Most people love their bike. It gives freedom, fitness and provides the same head clearing-happy-joy it has given since childhood. However, there are dark, sinister, destructive forces which can kill your bike. Watch out for these seemingly innocent elements – protect your pride and joy!
Sodium Chloride (Salt) eats bikes. Sodium Chloride – is a proper chemical which gets delivered on trucks with a warning hazard sign on. So avoid it coming into contact with your bike. If it does, clean it off! Regularly riding on gritted roads through winter? It is really important to wash the salty gunk off your bike ASAP!
If you build a bike without using grease on key components, your are storing up trouble for the future. Smearing a small amount of grease on threaded parts will ensure that when they get worn out and need replacing, you will be able to do the swap. Get your grease on; Seatpost (aluminium), Headset Cups, Pedals, Bottom Bracket, Derailleurs, Stem bolts. For carbon components use carbon assembly paste.
WTF! Even energy drinks want to kill your bike? If your bike has external cables, with exposed inner cables, that lovely drink that keeps you riding can also kill your bike’s shifting. Those odd drops of drink that drop out and run down your frame can form a sticky gloop on the guide under the bottom bracket. The sticky gloop will cause gears to not change as crisply. It’s an easy fix though with a little post ride clean up.
Jaws of Doom?
Like a super-sinister (initially friendly) bad guy in a film… You think the workshop stand loves your bike, and likes helping to maintain it? WRONG! Clamp your carbon frame on the main frame tubes and your stand will try to EAT your bike. Yes EAT it.
Well actually, it is kind of user-error. Carbon frames are not designed to resist crushing forces on main tubes. Clamp your carbon bike using your seatpost, or if you have to, make some big foam rubber fads to protect the frame and don’t clamp too tight.
Riding a bike through winter and not looking after it at all is a sure-fire way to kill off your bike. The first thing to fail will be the gearing / transmission and cables. There is a far wider range of filth on the roads through winter and into spring and your bike needs your help to get through it!
Rack of Fear ?
Nothing can go wrong transporting your bike on your car can it? Wrong, unfortunately Youtube is awash with bike rack fails. From the classic ‘forgot the bikes were on the roof under the McDonalds barrier’. Or the horrendous ‘unsecured bike flying off at high-speed’. Always fit your roof bars / rack to manufacturers specifications and double-check everything is secure before setting off. If your bike rack clamps your frame tube – Be Careful, remember, carbon is very easily damaged – carbon frames are not designed to by resistant to crushing forces.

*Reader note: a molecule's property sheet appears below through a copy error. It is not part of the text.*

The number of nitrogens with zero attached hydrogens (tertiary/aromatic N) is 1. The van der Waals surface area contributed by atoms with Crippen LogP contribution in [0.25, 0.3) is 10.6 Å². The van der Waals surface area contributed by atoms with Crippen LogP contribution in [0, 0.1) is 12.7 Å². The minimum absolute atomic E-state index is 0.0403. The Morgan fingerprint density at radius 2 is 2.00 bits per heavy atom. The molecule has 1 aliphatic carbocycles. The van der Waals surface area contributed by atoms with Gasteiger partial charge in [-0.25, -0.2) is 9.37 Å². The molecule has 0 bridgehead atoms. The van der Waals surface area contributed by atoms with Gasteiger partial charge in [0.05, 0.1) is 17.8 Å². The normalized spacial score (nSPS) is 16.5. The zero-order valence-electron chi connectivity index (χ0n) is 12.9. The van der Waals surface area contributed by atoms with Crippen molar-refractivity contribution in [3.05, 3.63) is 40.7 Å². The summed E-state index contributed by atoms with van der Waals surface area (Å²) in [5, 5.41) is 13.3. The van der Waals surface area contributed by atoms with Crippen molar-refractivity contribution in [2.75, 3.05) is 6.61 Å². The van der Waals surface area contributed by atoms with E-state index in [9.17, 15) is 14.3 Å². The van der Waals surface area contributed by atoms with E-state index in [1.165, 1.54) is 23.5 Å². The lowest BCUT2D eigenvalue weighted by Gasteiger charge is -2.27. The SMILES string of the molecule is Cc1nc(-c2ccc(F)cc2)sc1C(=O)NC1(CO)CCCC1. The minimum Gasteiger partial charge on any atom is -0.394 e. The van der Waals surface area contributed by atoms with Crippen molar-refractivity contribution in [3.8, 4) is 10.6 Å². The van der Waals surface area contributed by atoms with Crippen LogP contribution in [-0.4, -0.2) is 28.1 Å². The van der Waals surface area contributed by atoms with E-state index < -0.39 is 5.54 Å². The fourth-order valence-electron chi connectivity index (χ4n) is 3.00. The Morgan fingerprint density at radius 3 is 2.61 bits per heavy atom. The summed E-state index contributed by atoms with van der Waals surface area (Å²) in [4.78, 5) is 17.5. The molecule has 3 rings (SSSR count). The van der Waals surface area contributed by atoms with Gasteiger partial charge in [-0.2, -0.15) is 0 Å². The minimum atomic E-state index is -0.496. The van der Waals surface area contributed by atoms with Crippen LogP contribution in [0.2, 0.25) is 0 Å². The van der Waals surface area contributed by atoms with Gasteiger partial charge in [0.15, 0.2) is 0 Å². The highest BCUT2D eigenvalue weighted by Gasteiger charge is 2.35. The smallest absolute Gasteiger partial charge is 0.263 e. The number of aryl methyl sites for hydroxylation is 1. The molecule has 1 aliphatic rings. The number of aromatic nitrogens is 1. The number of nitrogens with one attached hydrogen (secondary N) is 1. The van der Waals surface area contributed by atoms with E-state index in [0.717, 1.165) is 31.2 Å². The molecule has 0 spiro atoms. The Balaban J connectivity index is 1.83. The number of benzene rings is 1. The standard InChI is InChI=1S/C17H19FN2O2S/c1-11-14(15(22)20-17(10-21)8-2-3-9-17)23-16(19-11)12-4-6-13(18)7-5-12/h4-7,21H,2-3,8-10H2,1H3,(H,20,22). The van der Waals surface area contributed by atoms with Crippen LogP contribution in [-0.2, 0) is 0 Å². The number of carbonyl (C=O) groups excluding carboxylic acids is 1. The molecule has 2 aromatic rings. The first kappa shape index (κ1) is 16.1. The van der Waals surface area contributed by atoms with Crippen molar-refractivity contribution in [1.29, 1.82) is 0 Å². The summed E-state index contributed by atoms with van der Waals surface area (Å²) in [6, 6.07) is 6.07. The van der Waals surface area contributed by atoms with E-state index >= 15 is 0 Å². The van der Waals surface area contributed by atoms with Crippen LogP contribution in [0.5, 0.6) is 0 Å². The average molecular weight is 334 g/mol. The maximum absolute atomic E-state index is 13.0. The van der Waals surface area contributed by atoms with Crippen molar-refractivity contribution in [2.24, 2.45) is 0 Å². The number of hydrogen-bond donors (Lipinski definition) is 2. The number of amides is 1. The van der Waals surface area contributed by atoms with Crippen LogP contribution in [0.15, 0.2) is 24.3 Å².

Regular repeated wet rides, without any degrease & lube on your transmission, will kill lots of bits of your bike at the same time. Gear cables, Chain, Cassette, front and rear Gear derailleurs can be ruined within days with the dreaded combination of daily rain and no maintenance.
If you live in a house which suffers from damp, be careful how your bike is stored. After living next a river a few years ago, my cleaned and safely packed away steel race frame came out of storage riddled with holes. I was absolutely gutted. If your house does suffer from damp, store your bikes with moisture absorbing crystals.
Pad Wrecker ?
Accidentaly spraying de-greaser on your brake pads is a sure fire way to wreck them. Try to mask-off your disc brake calipers with cardboard before spraying fast and loose with the degreaser or lube.
There are two issues with riding a bike on a turbo trainer. The first is sweat, which if you are training hard, can drop down and start corroding very quickly. Watch out for sweat on all the shiny bits (Bar / Stem / Brake / bolts / headset / spokes) and on carbon tubes & components. Cover over the worst effected areas to protect from your sweat and wipe down after every session.
The second issue would be potentially more catastophic. One major US manufacturer advises that their carbon bikes are not tested for use on a home trainer, doing so may void the warranty. However, there is very little actual evidence of broken frames as a direct result of trainer use.
If it is too late and you have already wrecked your bike, it could be time to move on. After giving your bike a decent burial (AKA Listed on Ebay with no reserve) Check out our awesome deals on new bikes here.
Now please, lets try to look after the next one…